By Matthew Lynn at The Telegraph
When she isn’t shipping in more Syrian refugees, or trying to find new ways to destroy the Greek economy, the German Chancellor Angela Merkel is fond of quoting an alarming statistic: Europe accounts for just 7pc of the world’s population, and 25pc of its GDP, and yet it also accounts for a massive 50pc of its welfare spending.
The point is an important one. Europe’s welfare spending is out of control, and is on a scale that is both lavish and unaffordable compared with the rest of the world. There is a problem, however. Neither she, nor any other political leader in Europe, has the will to do anything about it.
Eurostat, the statistical agency of the European Union, has this week published updated figures on the total welfare bill across Europe. It is rising, and in some countries is getting up to a quarter of national output. Meanwhile, the percentage of spending on stuff like infrastructure or education, which increase an economy’s potential output, is falling.
So long as that is true, it is very hard to see anything other than a bleak future for any of Europe’s economies.
If you dip into the blogs, there is a mildly entertaining debate about whether Merkel’s often-quoted figures are correct. On close inspection, it turns out that nations that make up the EU currently account for 7.2pc of the world’s population and a shade over a quarter of total output. When the World Bank crunched the numbers on social spending, however, it found that in fact Europe accounts for a massive 58pc of global welfare spending.
What is certainly true is that Europe’s welfare budget has turned into a juggernaut that is careering out of control.
On the World Bank data, the United States accounts for 18.8pc of global welfare spending, as you might expect from the world’s biggest economy. But Germany, around a third of its size, currently spends 12.5pc of the global total. France, a smaller country still, accounts for 9.9pc. The UK racks up close on 7pc. Contrast that with some far bigger, and faster- growing, countries. China, with 20 times our population, accounts for 2.4pc of the total. Russia accounts for 2pc and India just 0.6pc.
According to Eurostat, the total cost of welfare across the EU now amounts to 19.5pc of total GDP, compared with 17.5pc as recently as 2006. If you restrict that to the eurozone countries, the total rises to 20.5pc. In Denmark and France it is now close on 25pc.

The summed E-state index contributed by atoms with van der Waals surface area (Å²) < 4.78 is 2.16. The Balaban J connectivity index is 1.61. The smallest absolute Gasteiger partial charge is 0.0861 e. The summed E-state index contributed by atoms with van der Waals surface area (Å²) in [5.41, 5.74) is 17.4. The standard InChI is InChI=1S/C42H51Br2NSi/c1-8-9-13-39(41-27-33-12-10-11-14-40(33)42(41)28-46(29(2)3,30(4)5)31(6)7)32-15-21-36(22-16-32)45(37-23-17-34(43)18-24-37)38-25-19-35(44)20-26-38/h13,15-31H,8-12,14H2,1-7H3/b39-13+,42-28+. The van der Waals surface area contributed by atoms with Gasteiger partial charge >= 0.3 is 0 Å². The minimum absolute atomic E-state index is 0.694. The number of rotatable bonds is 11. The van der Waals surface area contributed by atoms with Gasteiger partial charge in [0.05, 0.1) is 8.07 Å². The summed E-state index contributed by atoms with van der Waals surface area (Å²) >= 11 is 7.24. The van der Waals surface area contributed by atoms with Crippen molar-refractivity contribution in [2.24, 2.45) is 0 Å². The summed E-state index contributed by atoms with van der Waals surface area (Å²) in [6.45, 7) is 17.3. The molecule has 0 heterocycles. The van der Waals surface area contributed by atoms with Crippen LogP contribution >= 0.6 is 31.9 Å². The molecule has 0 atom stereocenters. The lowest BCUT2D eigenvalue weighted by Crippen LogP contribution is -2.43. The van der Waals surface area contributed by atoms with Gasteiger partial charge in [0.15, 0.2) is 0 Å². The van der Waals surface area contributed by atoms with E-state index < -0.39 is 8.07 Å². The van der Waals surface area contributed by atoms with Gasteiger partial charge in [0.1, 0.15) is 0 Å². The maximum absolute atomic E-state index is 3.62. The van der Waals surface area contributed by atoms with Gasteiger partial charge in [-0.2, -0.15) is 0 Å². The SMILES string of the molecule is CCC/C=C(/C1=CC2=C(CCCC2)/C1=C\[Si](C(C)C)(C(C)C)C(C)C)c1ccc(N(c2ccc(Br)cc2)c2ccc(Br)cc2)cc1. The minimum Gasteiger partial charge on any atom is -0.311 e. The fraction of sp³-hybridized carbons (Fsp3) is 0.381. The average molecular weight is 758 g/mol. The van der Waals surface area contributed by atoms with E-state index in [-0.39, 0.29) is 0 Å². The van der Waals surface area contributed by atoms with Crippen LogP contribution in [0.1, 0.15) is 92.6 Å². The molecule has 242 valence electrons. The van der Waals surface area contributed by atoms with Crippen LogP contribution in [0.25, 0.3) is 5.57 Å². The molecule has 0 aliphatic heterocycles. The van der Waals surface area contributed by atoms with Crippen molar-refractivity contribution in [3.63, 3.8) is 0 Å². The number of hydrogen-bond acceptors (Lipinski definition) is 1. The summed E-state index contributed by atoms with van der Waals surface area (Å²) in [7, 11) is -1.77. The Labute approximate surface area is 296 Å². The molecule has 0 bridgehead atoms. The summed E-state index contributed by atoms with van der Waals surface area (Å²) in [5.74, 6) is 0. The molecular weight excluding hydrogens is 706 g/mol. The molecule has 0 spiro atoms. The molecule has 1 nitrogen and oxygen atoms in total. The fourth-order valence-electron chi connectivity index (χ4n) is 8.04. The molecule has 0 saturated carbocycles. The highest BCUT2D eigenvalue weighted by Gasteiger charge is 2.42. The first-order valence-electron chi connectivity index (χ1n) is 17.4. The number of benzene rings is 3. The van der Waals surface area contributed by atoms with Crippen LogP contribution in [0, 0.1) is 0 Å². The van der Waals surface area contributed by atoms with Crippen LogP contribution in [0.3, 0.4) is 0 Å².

For all that the Left complains about austerity in this country, our total spending on social protection is only slightly below the European average at 16.5pc of GDP. In controversial areas such as disability benefits, where the Government has now abandoned some modest cuts, we are in line with the EU average, spending 2.8pc of GDP. (Our welfare bill is only less than average because a fantastic performance on job creation means we spend just 0.2pc of GDP on unemployment, compared with a eurozone average of 1.8pc, and 2pc in a country such as France).
Overall, in almost every country, it is going up. With ageing populations, that is hardly likely to decrease – poverty-stricken Greece is now spending 15pc of GDP on pensions, and Italy 14pc. Europe is literally drowning under the cost of its welfare bills.
At the same time, spending on the things that might make the economy more productive is actually going down. Take infrastructure. Total spending on that across the EU has dropped to 2.7pc of GDP. The three biggest countries in the eurozone – Germany, France and Italy – have reduced their infrastructure spending by between 15pc and 20pc over the past decade.
That compares badly with the rest of the world. The United States is often criticised for the state of its airports and roads. But it is now spending 3.4pc of GDP on infrastructure. Japan is now spending 3.6pc. Europe spent plenty of money in the past, so there is a rich legacy of buildings, bridges and transport links. But if you don’t keep repairing those things, and don’t keep building new ones, they go into decline very quickly. Or take education. Spending on that is either stagnant or declining right across Europe. In Italy, for example, it has gone down from 4.6pc of GDP to 4.2pc since 2007. And yet all the evidence suggests higher spending on education improves the level of human capital and makes the economy more productive very quickly.
Across the EU, welfare spending is three times the total spending on the next biggest expense, healthcare, which accounts for just over 7pc of the total. At the same time, spending on things that might actually improve its long-term competitiveness is going down.
Of course, it is important to have welfare systems in place so that those in need are looked after. It is one of the hallmarks of a civilised society. No one wants to see the disabled left to fend for themselves or allow pensioners to remain in poverty. The trouble is that welfare spending is pure consumption. It does not represent any kind of investment and it doesn’t pay for itself. The money for it has to be found from the productive part of the economy, and it has to be raised somehow – the more you spend on it every year, the more you have to tax or borrow to keep the books in balance. At a certain point, it becomes a drag on the productive economy.
There are too few people producing stuff, and the levels of tax they are required too pay are too high to keep them motivated. You can debate where that point is, but a limit has to be set somewhere and at some point it has to stop rising.
Merkel gets many things wrong. But she is right about the levels of welfare spending being far too high. Until that starts to change it is hard to feel optimistic about the prospects for the European economy.